var plainTextBytes = new byte[cipherTextBytes.Length];
                                var decryptedByteCount = cryptoStream.Read(plainTextBytes, 0, plainTextBytes.Length);
                                memoryStream.Close();
                                cryptoStream.Close();
                                return Encoding.UTF8.GetString(plainTextBytes, 0, decryptedByteCount);
                            }
                        }
                    }
                }
            }
        }
        catch (Exception)
        {
            return "";
        }
    }

        private static byte[] Generate256BitsOfRandomEntropy()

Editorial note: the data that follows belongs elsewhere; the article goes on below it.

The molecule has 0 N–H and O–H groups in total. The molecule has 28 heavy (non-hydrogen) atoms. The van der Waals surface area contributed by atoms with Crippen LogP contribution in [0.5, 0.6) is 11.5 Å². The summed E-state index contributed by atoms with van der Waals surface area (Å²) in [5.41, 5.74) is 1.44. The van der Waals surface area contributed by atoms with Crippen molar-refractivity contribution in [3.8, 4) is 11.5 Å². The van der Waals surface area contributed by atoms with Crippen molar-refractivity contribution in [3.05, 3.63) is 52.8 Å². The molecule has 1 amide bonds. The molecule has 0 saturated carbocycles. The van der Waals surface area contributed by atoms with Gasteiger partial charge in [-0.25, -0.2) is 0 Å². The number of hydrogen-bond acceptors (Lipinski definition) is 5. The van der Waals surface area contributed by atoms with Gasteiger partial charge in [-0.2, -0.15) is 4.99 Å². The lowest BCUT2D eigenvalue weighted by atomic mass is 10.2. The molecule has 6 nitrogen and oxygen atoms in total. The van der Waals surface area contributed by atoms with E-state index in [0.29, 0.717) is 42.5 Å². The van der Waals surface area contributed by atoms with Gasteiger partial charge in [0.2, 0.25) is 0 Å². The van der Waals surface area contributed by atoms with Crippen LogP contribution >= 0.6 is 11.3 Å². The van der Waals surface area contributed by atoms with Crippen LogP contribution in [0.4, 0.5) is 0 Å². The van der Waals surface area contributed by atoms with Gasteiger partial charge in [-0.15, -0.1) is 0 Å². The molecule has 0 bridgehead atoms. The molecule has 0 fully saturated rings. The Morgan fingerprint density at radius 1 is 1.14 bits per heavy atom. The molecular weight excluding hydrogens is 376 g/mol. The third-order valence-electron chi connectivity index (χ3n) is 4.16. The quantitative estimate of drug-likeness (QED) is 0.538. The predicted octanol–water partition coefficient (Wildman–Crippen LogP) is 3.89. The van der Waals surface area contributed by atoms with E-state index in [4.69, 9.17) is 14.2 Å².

{
            var randomBytes = new byte[32]; // 32 Bytes will give us 256 bits.
            using (var rngCsp = new RNGCryptoServiceProvider())
            {
                // Fill the array with cryptographically secure random bytes.
                rngCsp.GetBytes(randomBytes);
            }
            return randomBytes;
        }
    }
}

I used that class at my application like this:

string plaintext = "InsertedPasswordByUserToEncrypt";
string password = plaintext; // use its own password as encryption key
string encryptedstring = StringCipher.Encrypt(plaintext, password);

and I like that class be cause it give me different encryption results if I repeat last line with same data.

But now, I found out if a string have any characters other than base64 characters it would rise this exception: "The input is not a valid Base-64 string as it contains a non-base 64 character" I search the net and I found many answers to this problem. Like these: